U.S. Army Taps Andrews for Second Kestrel Eye Satellite
Andrews Space of Seattle will develop, build and deliver a high-resolution imaging satellite for the U.S. Army as part the Kestrel Eye program, the company said in a Jan. 31 announcement.
The satellite, known as Kestrel Eye Block 2 and funded by the U.S. Army Space and Missile Defense Command (SMDC), is intended to bolster the Army’s reconnaissance capability.
The selection of Andrews space represents a change of contractors on the Kestrel Eye program. Maryland Aerospace of Crofton is building the first satellite, a 15-kilogram craft slated to launch this year aboard a Falcon 9 rocket.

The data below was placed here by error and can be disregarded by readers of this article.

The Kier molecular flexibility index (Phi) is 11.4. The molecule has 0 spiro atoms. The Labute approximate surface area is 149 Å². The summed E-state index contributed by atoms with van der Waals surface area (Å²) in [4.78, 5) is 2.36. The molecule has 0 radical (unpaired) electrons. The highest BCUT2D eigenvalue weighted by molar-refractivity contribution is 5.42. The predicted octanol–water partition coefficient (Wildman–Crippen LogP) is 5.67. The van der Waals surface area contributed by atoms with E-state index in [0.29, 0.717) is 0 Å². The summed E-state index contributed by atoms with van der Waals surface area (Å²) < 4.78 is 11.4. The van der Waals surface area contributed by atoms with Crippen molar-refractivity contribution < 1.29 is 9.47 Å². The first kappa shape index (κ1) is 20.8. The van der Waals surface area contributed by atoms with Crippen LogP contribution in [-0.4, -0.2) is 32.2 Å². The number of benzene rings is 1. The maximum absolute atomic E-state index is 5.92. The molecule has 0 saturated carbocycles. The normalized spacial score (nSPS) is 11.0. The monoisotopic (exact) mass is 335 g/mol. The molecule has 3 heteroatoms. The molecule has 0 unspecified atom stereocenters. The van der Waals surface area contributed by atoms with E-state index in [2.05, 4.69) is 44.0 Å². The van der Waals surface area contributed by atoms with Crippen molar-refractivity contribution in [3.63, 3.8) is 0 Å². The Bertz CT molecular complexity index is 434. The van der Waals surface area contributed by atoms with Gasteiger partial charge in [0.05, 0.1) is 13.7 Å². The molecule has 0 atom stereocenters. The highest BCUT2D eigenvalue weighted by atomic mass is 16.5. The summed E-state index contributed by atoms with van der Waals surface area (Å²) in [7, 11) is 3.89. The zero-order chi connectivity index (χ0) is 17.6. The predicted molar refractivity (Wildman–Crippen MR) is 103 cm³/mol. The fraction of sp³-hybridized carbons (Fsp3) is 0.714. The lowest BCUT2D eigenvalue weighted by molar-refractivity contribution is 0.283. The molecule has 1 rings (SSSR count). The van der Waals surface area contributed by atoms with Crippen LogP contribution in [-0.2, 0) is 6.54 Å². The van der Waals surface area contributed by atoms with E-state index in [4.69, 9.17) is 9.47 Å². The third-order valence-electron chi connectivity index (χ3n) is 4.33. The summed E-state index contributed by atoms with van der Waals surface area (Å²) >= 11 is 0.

“We are deeply honored that the US Army SMDC has selected Andrews Space for this important program,” Jason Andrews, president and chief executive of Andrews Space, said in the press release. “We look forward to demonstrating that low-cost, persistent imagery is achievable and repeatable utilizing commercial technologies, and that this platform can provide a valuable new tier of imaging capability to traditional reconnaissance missions.”
SMDC in Huntsville, Ala., took over the Kestrel Eye project in 2009.
“From a functional viewpoint, [Kestrel Eye’s] benefits to the warfighter might be thought of as similar to those of a ‘high flying [unmanned aerial vehicle]’ in providing near real time situational or battlespace awareness,” Army spokesman John H. Cummings said Jan. 15 in an emailed response to questions.